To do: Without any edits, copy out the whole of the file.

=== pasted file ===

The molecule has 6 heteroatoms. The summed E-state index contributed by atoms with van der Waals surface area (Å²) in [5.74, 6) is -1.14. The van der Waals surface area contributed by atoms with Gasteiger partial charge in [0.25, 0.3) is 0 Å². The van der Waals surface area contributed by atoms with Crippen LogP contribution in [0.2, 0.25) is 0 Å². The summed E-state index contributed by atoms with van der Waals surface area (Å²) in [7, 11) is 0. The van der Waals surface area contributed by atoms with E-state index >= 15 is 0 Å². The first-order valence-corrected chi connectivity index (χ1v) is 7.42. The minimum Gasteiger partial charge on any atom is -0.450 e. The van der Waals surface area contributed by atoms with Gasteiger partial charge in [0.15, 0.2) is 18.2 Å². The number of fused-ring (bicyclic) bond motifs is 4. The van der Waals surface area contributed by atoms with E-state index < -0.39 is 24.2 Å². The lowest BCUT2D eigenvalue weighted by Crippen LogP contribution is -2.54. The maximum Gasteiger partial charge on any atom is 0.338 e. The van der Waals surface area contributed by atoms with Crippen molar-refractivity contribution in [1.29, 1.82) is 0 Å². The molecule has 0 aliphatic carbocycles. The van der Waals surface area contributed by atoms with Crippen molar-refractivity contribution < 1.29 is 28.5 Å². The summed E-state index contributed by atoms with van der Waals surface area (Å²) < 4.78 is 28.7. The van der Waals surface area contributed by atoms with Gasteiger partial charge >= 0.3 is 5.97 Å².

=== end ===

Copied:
The molecule has 6 heteroatoms. The summed E-state index contributed by atoms with van der Waals surface area (Å²) in [5.74, 6) is -1.14. The van der Waals surface area contributed by atoms with Gasteiger partial charge in [0.25, 0.3) is 0 Å². The van der Waals surface area contributed by atoms with Crippen LogP contribution in [0.2, 0.25) is 0 Å². The summed E-state index contributed by atoms with van der Waals surface area (Å²) in [7, 11) is 0. The van der Waals surface area contributed by atoms with E-state index >= 15 is 0 Å². The first-order valence-corrected chi connectivity index (χ1v) is 7.42. The minimum Gasteiger partial charge on any atom is -0.450 e. The van der Waals surface area contributed by atoms with Gasteiger partial charge in [0.15, 0.2) is 18.2 Å². The number of fused-ring (bicyclic) bond motifs is 4. The van der Waals surface area contributed by atoms with E-state index < -0.39 is 24.2 Å². The lowest BCUT2D eigenvalue weighted by Crippen LogP contribution is -2.54. The maximum Gasteiger partial charge on any atom is 0.338 e. The van der Waals surface area contributed by atoms with Crippen molar-refractivity contribution in [1.29, 1.82) is 0 Å². The molecule has 0 aliphatic carbocycles. The van der Waals surface area contributed by atoms with Crippen molar-refractivity contribution < 1.29 is 28.5 Å². The summed E-state index contributed by atoms with van der Waals surface area (Å²) < 4.78 is 28.7. The van der Waals surface area contributed by atoms with Gasteiger partial charge >= 0.3 is 5.97 Å².